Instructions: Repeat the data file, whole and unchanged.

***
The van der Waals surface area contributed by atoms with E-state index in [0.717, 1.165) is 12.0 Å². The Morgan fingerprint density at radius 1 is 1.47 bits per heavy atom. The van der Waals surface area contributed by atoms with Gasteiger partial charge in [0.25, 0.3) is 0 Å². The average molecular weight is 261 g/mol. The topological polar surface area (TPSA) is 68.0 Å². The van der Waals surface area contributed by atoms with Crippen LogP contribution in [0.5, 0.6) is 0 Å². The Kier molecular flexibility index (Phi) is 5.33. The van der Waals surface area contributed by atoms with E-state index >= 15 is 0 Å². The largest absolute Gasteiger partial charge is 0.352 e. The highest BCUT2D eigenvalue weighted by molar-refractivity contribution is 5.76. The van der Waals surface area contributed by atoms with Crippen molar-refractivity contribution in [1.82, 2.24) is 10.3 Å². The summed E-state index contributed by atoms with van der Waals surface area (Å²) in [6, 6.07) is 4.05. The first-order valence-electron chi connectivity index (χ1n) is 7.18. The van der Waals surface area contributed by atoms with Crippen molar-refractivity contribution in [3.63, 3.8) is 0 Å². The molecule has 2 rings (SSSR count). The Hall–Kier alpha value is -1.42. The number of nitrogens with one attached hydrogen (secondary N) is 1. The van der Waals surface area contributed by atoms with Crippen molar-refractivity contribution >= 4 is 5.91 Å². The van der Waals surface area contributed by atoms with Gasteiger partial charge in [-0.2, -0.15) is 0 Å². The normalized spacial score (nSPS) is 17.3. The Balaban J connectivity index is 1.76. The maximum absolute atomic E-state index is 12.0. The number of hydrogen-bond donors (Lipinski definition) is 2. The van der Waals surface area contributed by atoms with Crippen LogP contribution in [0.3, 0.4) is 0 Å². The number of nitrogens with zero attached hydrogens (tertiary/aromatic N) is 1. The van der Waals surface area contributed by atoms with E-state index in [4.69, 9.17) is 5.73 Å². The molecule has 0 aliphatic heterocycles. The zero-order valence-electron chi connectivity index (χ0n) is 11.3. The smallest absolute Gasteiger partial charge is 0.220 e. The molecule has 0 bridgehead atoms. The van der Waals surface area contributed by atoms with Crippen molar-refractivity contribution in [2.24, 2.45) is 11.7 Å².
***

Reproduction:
The van der Waals surface area contributed by atoms with E-state index in [0.717, 1.165) is 12.0 Å². The Morgan fingerprint density at radius 1 is 1.47 bits per heavy atom. The van der Waals surface area contributed by atoms with Gasteiger partial charge in [0.25, 0.3) is 0 Å². The average molecular weight is 261 g/mol. The topological polar surface area (TPSA) is 68.0 Å². The van der Waals surface area contributed by atoms with Crippen LogP contribution in [0.5, 0.6) is 0 Å². The Kier molecular flexibility index (Phi) is 5.33. The van der Waals surface area contributed by atoms with E-state index >= 15 is 0 Å². The largest absolute Gasteiger partial charge is 0.352 e. The highest BCUT2D eigenvalue weighted by molar-refractivity contribution is 5.76. The van der Waals surface area contributed by atoms with Crippen molar-refractivity contribution in [1.82, 2.24) is 10.3 Å². The summed E-state index contributed by atoms with van der Waals surface area (Å²) in [6, 6.07) is 4.05. The first-order valence-electron chi connectivity index (χ1n) is 7.18. The van der Waals surface area contributed by atoms with Crippen molar-refractivity contribution in [3.63, 3.8) is 0 Å². The molecule has 2 rings (SSSR count). The Hall–Kier alpha value is -1.42. The number of nitrogens with one attached hydrogen (secondary N) is 1. The van der Waals surface area contributed by atoms with Crippen molar-refractivity contribution >= 4 is 5.91 Å². The van der Waals surface area contributed by atoms with Gasteiger partial charge in [-0.2, -0.15) is 0 Å². The normalized spacial score (nSPS) is 17.3. The Balaban J connectivity index is 1.76. The maximum absolute atomic E-state index is 12.0. The number of hydrogen-bond donors (Lipinski definition) is 2. The van der Waals surface area contributed by atoms with Crippen LogP contribution in [0.3, 0.4) is 0 Å². The number of nitrogens with zero attached hydrogens (tertiary/aromatic N) is 1. The van der Waals surface area contributed by atoms with E-state index in [4.69, 9.17) is 5.73 Å². The molecule has 0 aliphatic heterocycles. The zero-order valence-electron chi connectivity index (χ0n) is 11.3. The smallest absolute Gasteiger partial charge is 0.220 e. The molecule has 0 bridgehead atoms. The van der Waals surface area contributed by atoms with Crippen molar-refractivity contribution in [2.24, 2.45) is 11.7 Å².